The extraordinary first and only memoir by a survivor of the USS Arizona, published in conjunction with the seventy-fifth anniversary of Pearl Harbor. An unforgettable and moving story of tragedy, heroism, resilience, and redemption that is sure to become an enduring document of American history, All the Gallant Men is a sailor’s eyewitness, moment-by-moment account of the Japanese surprise attack that decimated the US Pacific Fleet in Hawaii on December 7, 1941, and his inspiring return to active duty to carry on the Allied fight in the Pacific. On December 7, 1941, the Arizona was moored in Pearl Harbor, Hawaii, alongside seven other American battleships. At 7:55 a.m., the leisurely Sunday morning’s serenity was broken by the drone of bomb-laden Japanese Zeros swooping from the sky. The Arizona was the first battleship targeted in a massive surprise attack by the Empire of Japan; 353 imperial war planes swarmed Battleship Row and neighboring Hickam Airfield in a meticulously planned assault launched to cripple America’s Pacific Fleet. Amid the terrifying chaos of explosions and incessant machine gun fire, nineteen-year-old Seaman First Class Donald Stratton raced to his battle station on the Arizona. Barely fifteen minutes into the attack, a 1,760-pound armor-piercing bomb hit the ship, setting off a million pounds of munitions and 180,000 gallons of aviation fuel aboard. The explosion lifted the massive battleship out of the water, causing the forward deck to buckle, and engulfed it in an enormous fifty-foot fireball that tore through the anti-aircraft platform where Don and his team were stationed. Burned over more than 65 percent of his body, Don and his gunnery team miraculously escaped the inferno; using their charred hands, they climbed across a seventy-foot-long rope stretched forty-five feet above flaming, oil-slicked water to reach the Vestal moored nearby. While Don made it out alive, 1,177 of his crewmates perished—more than half the American casualty total of the attack. But this remarkable story does not end here. After more than a year of grueling treatment, including learning to walk again, Don recovered and doggedly battled Navy bureaucracy to reenlist. Determined to take the fight to the enemy, he participated in some of the bloodiest battles of the Pacific, including the invasion of New Guinea and Okinawa. Told in remarkable, never-before-revealed first-person detail, this powerful and uplifting memoir of war and survival resonates with the spirit, heart, and undaunted courage of such beloved bestsellers as Unbroken and The Boys in the Boat.

    Available Formats: Download, CD, MP3 CD
    All the Gallant Men by Donald Stratton, Ken Gire

    All the Gallant Men

    5.9 hrs • 11/22/16 • Unabridged
    Download
    Also: CD, MP3 CD
  15. 9.6 hrs • 11/22/2016

    1916: Norma Wallace, age 15, arrived in New Orleans. Sexy and shrewd, she quickly went from streetwalker to madam and by 1920 had opened what became a legendary house of prostitution. There she entertained a steady stream of governors, gangsters, and movie stars until she was arrested at last in 1962. Shortly before she died in 1974, she tape-recorded her memories - the scandalous stories of a powerful woman with the city’s politicians in her pocket and whose lovers included the 25 year old boy-next-door, whom she married at age 64. With those tapes and original research, Christine Wiltz chronicles Norma’s rise and fall with the social history of New Orleans. Thick with the vice and corruption that flourished there, Wiltz resurrects a vanished secret world.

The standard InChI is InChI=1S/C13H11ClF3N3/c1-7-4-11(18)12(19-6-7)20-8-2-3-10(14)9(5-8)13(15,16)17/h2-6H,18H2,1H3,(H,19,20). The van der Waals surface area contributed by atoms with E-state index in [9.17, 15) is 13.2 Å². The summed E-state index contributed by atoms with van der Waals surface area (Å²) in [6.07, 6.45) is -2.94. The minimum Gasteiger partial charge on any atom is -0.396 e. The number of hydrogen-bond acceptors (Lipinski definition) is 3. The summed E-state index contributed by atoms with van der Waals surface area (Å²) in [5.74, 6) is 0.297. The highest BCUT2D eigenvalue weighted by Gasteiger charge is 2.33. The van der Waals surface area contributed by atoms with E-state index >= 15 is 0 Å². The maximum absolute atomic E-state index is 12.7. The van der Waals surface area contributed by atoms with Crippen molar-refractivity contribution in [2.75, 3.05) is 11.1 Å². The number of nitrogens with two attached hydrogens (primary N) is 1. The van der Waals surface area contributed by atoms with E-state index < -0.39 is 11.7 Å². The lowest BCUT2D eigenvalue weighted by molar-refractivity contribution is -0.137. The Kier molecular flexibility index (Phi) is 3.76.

Available Formats: Download
    The Last Madam by Christine Wiltz

    The Last Madam

    9.6 hrs • 11/22/16
    Download
  16. 0.2 hrs • 11/16/2016 • Unabridged

    William Bell Riley (March 22, 1861 - December 5, 1947) was known as “The Grand Old Man of Fundamentalism.” Born and educated in Indiana, Riley received his teacher’s certificate and, later, graduated from the Southern Baptist Theological Seminary in Louisville, KY. He served several Baptist churches in Kentucky, Indiana, and Illinois before taking the pastorate at the First Baptist Church in Minneapolis, MN, in 1897. Father Divine (1876 - 1965), also known as Reverend Major Jealous Divine, was an African American spiritual leader from 1907 until his death. He founded the International Peace Mission movement, formulated its doctrine of economic independence and racial equality, and oversaw its growth from a small and predominantly black congregation into a multiracial and international church. Homer Alvan Rodeheaver (October 4, 1880 - December 18, 1955) was an American evangelist, music director, music publisher, composer of gospel songs, and pioneer in the recording of sacred music. From 1910 to 1930, he served as musical director for Billy Sunday, the most popular evangelist of the period, using his baritone voice to good effect as a soloist and as a participant in ensembles composed of other members of Sunday’s evangelistic team.

    Available Formats: Download
    Download
Loading more titles...
See More Titles Loading More Titles ... Back To Top
Digital Audiobooks With Zero Restrictions